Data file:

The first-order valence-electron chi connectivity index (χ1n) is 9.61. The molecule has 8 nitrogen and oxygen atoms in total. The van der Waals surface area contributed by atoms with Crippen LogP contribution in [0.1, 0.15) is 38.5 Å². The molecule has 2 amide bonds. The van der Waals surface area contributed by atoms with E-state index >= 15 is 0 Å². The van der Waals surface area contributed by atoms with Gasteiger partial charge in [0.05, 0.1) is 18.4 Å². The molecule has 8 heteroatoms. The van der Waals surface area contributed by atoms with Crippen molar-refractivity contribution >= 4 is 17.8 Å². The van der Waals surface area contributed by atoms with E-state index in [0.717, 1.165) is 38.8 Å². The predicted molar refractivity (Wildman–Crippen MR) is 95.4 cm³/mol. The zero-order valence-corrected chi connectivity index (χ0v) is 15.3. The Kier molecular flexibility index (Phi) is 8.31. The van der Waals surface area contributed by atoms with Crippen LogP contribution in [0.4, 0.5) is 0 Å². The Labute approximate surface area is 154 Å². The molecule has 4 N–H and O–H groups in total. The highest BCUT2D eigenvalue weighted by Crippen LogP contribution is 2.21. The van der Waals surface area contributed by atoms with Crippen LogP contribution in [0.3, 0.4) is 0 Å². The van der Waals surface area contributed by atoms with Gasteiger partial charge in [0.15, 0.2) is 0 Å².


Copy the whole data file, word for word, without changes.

The first-order valence-electron chi connectivity index (χ1n) is 9.61. The molecule has 8 nitrogen and oxygen atoms in total. The van der Waals surface area contributed by atoms with Crippen LogP contribution in [0.1, 0.15) is 38.5 Å². The molecule has 2 amide bonds. The van der Waals surface area contributed by atoms with E-state index >= 15 is 0 Å². The van der Waals surface area contributed by atoms with Gasteiger partial charge in [0.05, 0.1) is 18.4 Å². The molecule has 8 heteroatoms. The van der Waals surface area contributed by atoms with Crippen molar-refractivity contribution >= 4 is 17.8 Å². The van der Waals surface area contributed by atoms with E-state index in [0.717, 1.165) is 38.8 Å². The predicted molar refractivity (Wildman–Crippen MR) is 95.4 cm³/mol. The zero-order valence-corrected chi connectivity index (χ0v) is 15.3. The Kier molecular flexibility index (Phi) is 8.31. The van der Waals surface area contributed by atoms with Crippen LogP contribution in [0.4, 0.5) is 0 Å². The Labute approximate surface area is 154 Å². The molecule has 4 N–H and O–H groups in total. The highest BCUT2D eigenvalue weighted by Crippen LogP contribution is 2.21. The van der Waals surface area contributed by atoms with Crippen LogP contribution in [0.3, 0.4) is 0 Å². The van der Waals surface area contributed by atoms with Gasteiger partial charge in [0.15, 0.2) is 0 Å².